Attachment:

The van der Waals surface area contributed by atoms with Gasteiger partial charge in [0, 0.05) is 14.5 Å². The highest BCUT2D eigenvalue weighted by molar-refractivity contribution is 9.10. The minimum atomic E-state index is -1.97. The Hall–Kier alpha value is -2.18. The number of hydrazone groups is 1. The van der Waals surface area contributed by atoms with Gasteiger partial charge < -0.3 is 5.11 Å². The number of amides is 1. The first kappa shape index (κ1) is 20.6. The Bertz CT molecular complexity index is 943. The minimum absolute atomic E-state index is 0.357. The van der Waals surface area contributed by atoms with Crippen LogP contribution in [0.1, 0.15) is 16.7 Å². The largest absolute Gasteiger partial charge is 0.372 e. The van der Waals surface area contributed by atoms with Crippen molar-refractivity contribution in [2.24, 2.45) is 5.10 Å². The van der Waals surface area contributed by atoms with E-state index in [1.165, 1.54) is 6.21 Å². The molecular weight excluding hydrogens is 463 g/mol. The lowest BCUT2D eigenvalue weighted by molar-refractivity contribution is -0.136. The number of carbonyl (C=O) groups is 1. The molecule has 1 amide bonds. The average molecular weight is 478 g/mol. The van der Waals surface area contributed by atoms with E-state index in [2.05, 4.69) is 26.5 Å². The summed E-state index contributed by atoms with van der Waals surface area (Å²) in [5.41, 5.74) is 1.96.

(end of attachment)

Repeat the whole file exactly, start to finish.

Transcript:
The van der Waals surface area contributed by atoms with Gasteiger partial charge in [0, 0.05) is 14.5 Å². The highest BCUT2D eigenvalue weighted by molar-refractivity contribution is 9.10. The minimum atomic E-state index is -1.97. The Hall–Kier alpha value is -2.18. The number of hydrazone groups is 1. The van der Waals surface area contributed by atoms with Gasteiger partial charge < -0.3 is 5.11 Å². The number of amides is 1. The first kappa shape index (κ1) is 20.6. The Bertz CT molecular complexity index is 943. The minimum absolute atomic E-state index is 0.357. The van der Waals surface area contributed by atoms with Crippen LogP contribution in [0.1, 0.15) is 16.7 Å². The largest absolute Gasteiger partial charge is 0.372 e. The van der Waals surface area contributed by atoms with Crippen molar-refractivity contribution in [2.24, 2.45) is 5.10 Å². The van der Waals surface area contributed by atoms with E-state index in [1.165, 1.54) is 6.21 Å². The molecular weight excluding hydrogens is 463 g/mol. The lowest BCUT2D eigenvalue weighted by molar-refractivity contribution is -0.136. The number of carbonyl (C=O) groups is 1. The molecule has 1 amide bonds. The average molecular weight is 478 g/mol. The van der Waals surface area contributed by atoms with E-state index in [2.05, 4.69) is 26.5 Å². The summed E-state index contributed by atoms with van der Waals surface area (Å²) in [5.41, 5.74) is 1.96.